The Middle East: Cold War Allegiances


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I think it is fascinating how society is affected by political events that took place thousands of years ago, or for that matter, barely seventy years ago. For example, at the end of World War II, Middle Eastern countries tended to align with one of the super powers in the hopes of receiving financial aid and military arms. One example would be Mustafa Barzani’s working with the Soviets. From the Soviet point of view, Barzani was working with them implanting communist ideals into the minds of the Kurdish people, who were looking for support in their fight for autonomy.

Middle East cold-war-mapThe United States spent millions of dollars bolstering the Pahlavi government in Iran. By helping the Shah in modernizing he country, selling the United States oil, and buying US weapons, the goal of the United States was to have a friendly government, with a military that would stand up against the Communist threat in the Middle East. In doing so, the United States ignored the totalitarian methods the Shah used while ruling the country. The Westernizing of Iran with America as a close ally backfired when the religious community headed by the Grand Ayatollah Khomeini led a rebellion that deposed the Shah. Continue reading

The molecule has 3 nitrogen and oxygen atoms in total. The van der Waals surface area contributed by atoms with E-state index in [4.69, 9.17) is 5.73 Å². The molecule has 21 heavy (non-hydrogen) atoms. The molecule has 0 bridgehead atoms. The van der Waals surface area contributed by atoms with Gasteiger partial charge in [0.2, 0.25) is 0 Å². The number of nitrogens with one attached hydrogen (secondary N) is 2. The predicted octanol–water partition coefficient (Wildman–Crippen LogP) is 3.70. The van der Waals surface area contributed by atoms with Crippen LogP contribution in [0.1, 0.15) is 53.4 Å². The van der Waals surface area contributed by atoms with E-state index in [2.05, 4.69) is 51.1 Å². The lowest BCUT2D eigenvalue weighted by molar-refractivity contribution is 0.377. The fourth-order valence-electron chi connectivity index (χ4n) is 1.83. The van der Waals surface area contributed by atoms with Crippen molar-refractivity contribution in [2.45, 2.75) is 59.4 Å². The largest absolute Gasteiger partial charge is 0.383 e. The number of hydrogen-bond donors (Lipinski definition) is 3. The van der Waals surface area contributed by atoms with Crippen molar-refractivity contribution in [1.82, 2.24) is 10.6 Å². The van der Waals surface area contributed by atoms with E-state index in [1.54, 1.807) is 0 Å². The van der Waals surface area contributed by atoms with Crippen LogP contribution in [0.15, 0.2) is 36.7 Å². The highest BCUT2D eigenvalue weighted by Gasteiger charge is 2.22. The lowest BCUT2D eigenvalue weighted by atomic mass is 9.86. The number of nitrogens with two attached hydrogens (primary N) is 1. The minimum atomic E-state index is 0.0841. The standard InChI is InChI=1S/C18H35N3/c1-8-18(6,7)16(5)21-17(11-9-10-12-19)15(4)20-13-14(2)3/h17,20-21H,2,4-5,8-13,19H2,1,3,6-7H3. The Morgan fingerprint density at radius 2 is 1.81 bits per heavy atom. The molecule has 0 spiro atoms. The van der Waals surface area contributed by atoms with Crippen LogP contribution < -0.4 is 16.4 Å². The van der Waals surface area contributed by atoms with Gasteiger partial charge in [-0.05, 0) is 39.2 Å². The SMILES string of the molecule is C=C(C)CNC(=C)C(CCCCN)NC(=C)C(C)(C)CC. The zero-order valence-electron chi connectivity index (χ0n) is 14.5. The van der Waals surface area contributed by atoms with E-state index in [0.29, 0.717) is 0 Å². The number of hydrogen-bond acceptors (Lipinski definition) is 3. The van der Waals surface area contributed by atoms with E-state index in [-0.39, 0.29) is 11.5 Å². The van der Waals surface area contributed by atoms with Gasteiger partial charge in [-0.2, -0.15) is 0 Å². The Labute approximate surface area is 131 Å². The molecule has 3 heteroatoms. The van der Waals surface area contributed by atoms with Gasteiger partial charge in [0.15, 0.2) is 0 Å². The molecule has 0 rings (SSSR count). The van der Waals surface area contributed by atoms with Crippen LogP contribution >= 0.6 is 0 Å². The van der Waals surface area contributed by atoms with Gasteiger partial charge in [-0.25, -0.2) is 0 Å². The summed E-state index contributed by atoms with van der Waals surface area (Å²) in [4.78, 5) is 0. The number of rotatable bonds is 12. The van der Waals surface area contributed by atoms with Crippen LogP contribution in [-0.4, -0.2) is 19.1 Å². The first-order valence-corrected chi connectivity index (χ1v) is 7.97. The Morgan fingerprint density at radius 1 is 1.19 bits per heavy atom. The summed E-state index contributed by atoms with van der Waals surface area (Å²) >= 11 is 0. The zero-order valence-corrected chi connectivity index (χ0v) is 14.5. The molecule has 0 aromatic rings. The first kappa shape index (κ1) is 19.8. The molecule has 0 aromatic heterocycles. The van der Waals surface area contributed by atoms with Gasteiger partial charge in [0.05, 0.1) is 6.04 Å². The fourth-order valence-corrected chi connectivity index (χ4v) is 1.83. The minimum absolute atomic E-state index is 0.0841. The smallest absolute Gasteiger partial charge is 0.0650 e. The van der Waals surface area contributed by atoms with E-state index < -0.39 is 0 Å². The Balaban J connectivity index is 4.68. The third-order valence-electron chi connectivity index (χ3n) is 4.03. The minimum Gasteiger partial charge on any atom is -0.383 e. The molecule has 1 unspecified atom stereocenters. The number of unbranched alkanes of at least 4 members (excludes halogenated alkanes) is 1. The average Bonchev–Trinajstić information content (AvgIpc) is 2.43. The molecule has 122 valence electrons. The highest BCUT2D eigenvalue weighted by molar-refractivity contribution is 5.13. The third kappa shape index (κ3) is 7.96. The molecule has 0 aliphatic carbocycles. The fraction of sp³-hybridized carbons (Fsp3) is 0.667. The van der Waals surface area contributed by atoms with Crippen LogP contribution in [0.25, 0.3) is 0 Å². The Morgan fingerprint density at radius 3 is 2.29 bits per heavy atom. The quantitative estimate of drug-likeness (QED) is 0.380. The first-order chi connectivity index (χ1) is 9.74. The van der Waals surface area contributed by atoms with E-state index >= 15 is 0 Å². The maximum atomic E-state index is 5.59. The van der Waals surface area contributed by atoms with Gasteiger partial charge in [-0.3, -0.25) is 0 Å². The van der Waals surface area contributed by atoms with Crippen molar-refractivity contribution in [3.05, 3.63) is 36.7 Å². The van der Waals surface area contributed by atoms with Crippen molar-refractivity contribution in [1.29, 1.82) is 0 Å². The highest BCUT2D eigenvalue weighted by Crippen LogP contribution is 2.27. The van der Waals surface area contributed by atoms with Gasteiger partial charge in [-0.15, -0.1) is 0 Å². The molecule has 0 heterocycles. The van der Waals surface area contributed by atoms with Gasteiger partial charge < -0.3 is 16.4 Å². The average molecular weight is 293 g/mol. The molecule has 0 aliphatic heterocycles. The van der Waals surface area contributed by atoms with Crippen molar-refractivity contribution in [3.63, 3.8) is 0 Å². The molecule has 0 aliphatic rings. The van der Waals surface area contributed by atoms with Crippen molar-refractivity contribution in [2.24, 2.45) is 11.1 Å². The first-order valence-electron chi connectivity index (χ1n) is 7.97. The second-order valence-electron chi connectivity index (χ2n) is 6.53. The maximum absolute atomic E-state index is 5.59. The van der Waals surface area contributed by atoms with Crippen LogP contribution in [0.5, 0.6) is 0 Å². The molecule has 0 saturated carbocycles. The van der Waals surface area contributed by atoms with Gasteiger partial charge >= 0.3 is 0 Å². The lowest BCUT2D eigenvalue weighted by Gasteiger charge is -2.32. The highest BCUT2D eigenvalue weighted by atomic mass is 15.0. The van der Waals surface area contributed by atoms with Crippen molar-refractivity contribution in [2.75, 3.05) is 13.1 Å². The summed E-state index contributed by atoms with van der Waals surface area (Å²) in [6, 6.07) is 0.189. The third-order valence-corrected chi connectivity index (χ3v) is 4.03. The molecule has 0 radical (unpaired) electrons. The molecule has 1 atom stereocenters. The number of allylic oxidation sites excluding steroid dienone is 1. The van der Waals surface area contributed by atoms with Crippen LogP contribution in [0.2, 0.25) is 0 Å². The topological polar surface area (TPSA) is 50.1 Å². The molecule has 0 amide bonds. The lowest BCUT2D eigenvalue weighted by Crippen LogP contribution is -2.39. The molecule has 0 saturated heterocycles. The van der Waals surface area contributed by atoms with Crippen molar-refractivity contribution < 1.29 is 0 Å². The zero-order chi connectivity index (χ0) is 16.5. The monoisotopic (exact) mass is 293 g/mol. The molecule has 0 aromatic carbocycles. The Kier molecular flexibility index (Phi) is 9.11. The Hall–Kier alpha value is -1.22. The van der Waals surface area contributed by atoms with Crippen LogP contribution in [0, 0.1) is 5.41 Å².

Jihad Or Just Expansionism


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muhammad-bin-abdul-wahab In the late 1700’s, the House of Saud began an era of expansionism via the ideology of the Wahabbi Islamic movement. In 1744 Muhammad ibn Abd al-Wahhab created an alliance with the House of Ibn Saud. This alliance was based on a fundamental form of Sunni belief of an older Salafiyya doctrine. Ibn Saud’s felt that by creating an army of holy warriors, driven by an idea rather than a person, he can expand his tribal empire across the Nadj and eventually into the Hejaz. Although not technically colonialism, it is a form of expansionism.

Colonialism can take the form of an ideology as well. In the 1950’s Gamal Abdel Nasser took control of Egypt. Nasser had a plan to rule the Arab world, not by force, but with his political views of Pan Arabism. Similar to the House of Saud and the Wahabbi movement, Nasser planned to unite the Arab countries under him with an ideology with Egypt as the core and the Arab peninsula as the center of a new Arab world. Although Nasser didn’t conquer any other lands, however, the ideals of Pan Arabism did influence the mind of Saddam Hussein.

Before the Ottoman Turks the Rashidun Caliphs and then the Umayyads, the Arabs rapidly expanded the territory under Muslim control outside of Arabia. Muslim colonialism expanded from the Arabian Peninsula, through Northern Africa to the Iberian Peninsula. Unlike the Saudi example or the example of Pan Arabism, the expansionist efforts of the Umayyads and the Rashidun Caliphs is a true form of colonialism. However, it may be that the ideology of Nasserism and Pan Arabism may continue to exist longer than these tow Caliphates.

Separation of Powers